FF Kievit™ is a humanist sans serif font designed by Michael Abbink and released in 2001 by FontFont. It is available in nine weights, contains old style figures, small caps and true italics.
FF Kievit HistoryOpen
FF Kievit&™ was first conceived by Mike Abbink in 1995 as part of a project he was working on when still a Bachelor of Fine Arts student in Pasadena, CA. Abbinks had been already been designing typefaces for about 3 years prior to the initial version of FF Kievit, but did not actually release Kievit for another 6 years, eventually completing the development of the typeface for Method Inc., a client at the time. Paul Van der Laan with whom Abbink was working at FontFont, also contributed to FF Kievit. The resulting typeface is a very clear and sharp font that is still extremely legible in small point sizes. This inevitably makes the typeface suitable for use in small print applications.
Abbink has stated his perspective on the creation of fronts and declared a “Gestaltist” approach to typeface design. In simple terms this means looking at the typeface as a whole entity rather than the individual characters and forms that make it up. The idea is to produce typefaces that look “comfortable” to the reader and is achieved by ensuring compatibility of shape across every character and glyph. FF Kievit was always intended to be a versatile yet unpretentious typeface and might be viewed as rather plain; this neutrality of appearance is actually what makes this font very useful in design and printed copy.
The simplistic shapes were inspired by some classic typefaces that we are all very familiar with – Univers® and Frutiger - and some older styles such as Granjon® and Garamond™. The result was a contemporary font that is equally suited to both body text and headlines. It was some time in the making so the end result is a highly polished typeface that despite its apparent lack of uniqueness or character is a popular choice in many applications. Due to its extreme legibility, a particular design aim of Abbink, FF Kievit is particularly suited to applications where small point sizes are used. It has good clarity down to 6 points making it a good option for labeling and other small-print applications.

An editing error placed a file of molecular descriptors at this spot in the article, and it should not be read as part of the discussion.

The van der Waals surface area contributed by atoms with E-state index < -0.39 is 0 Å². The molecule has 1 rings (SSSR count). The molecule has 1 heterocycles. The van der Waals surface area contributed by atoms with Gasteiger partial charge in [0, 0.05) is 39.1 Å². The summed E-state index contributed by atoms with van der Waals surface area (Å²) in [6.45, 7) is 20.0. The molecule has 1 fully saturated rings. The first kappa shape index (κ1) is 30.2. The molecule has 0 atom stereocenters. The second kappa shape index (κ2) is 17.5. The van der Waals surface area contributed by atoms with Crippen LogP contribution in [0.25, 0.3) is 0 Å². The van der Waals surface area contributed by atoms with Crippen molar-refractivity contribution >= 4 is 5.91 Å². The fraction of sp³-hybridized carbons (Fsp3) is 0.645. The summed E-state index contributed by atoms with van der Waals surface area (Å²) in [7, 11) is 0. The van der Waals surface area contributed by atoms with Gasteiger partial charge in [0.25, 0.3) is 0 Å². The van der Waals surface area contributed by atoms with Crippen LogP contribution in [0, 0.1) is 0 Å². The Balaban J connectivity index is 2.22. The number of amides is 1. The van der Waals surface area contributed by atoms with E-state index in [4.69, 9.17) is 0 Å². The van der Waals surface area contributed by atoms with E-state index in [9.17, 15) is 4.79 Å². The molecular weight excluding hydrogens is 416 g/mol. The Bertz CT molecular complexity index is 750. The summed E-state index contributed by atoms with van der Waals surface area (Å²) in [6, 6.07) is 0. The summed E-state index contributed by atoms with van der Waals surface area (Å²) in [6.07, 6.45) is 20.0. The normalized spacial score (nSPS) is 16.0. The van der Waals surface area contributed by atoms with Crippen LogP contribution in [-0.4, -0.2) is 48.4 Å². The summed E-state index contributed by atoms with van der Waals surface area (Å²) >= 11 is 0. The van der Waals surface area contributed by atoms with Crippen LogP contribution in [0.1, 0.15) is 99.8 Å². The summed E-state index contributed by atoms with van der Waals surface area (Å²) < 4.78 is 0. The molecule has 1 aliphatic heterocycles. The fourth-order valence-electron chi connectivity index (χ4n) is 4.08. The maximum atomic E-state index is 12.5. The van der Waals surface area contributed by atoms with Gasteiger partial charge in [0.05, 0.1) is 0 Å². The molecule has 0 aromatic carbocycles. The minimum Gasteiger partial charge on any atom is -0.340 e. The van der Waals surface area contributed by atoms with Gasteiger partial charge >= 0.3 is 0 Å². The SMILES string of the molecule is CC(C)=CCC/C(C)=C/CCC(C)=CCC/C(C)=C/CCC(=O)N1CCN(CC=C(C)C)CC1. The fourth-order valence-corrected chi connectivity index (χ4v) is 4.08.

In order to broaden the potential for FF Kievit, the number of languages covered was increased to provide full European language support including Cyrillic, Greek, Scandinavian, Baltic, Eastern European, Slavic, and Turkish versions.
FF Kievit UsageOpen
The Signage for the New York Public Library uses FF Kievit. It is also the corporate typeface for Autodesk Inc., the AutoCAD software giant.
DE:BUG a lifestyle magazine from Germany uses FF Kievit for all its body text.
FontFont use FF Kievit as the main typeface in their catalog.
Licenses for desktop fonts
A typical desktop font EULA will allow you to install the font on your computer for use with authoring tools including word processors, design tools and other applications that permit font selection. Fonts can also be used for creation of print documents, static images (JPEG, TIFF, PNG) and logos. The cost of a desktop font license is determined by the number of workstations on which the font is to be used.View the desktop EULA for this family
Licenses for Fonts.com Web Fonts subscriptions
The Fonts.com Web Fonts license provides access to a selection of fonts for use on websites for use with CSS@font-face. Font delivery from our global network is available through all subscriptions – even our free plan. Some plans include the option to self-host, access to desktop fonts, and use of our FontExplorer X font manager and Typecast design application. The price of a plan is determined by its pageview allowance and other features included.View the Fonts.com Web Fonts subscription license agreement
Licenses for mobile apps
A mobile app license permits the embedding of a font into the iOS, Android or Windows Phone mobile platforms for a single title and a set number of app installations. You can view and modify the installation limit from the cart. App installations can be spread out across the platforms your app is available for. A new license is not required to cover updates to an app, however installations of newer versions of your app do count toward your installation limit.Learn more about licenses for mobile apps
Licenses for electronic publications (eBooks)
An electronic publication license can be used for the embedding of fonts into electronic documents including e-books, e-magazines and e-newspapers. A license covers only a single title but is valid for the full operating life of that title. Every issue of an e-magazine, e-newspaper or other form of e-periodical is considered a separate, new publication. Format variations do not count as separate publications. If a publication is updated and distributed to existing users, a new license is not required. However, updated versions issued to new customers are defined as new publications and require a separate license.Learn more about licenses for eBooks
Server licenses authorize the installation of a font on a server that is accessed by remote users or website visitors. These licenses are commonly used by Web-based businesses providing goods that are personalized by its users such as business cards, images with captions and personalized merchandise. Users are not allowed to download the font file and the font may not be used outside the server environment. The font may not be employed for a software as a service (SaaS) application in which the service is the actual product and not the means of providing the product. Server licenses cover a set number of CPU cores on production servers (development servers are not counted) on which the font is installed. The license is valid for 1 year.Learn more about server licenses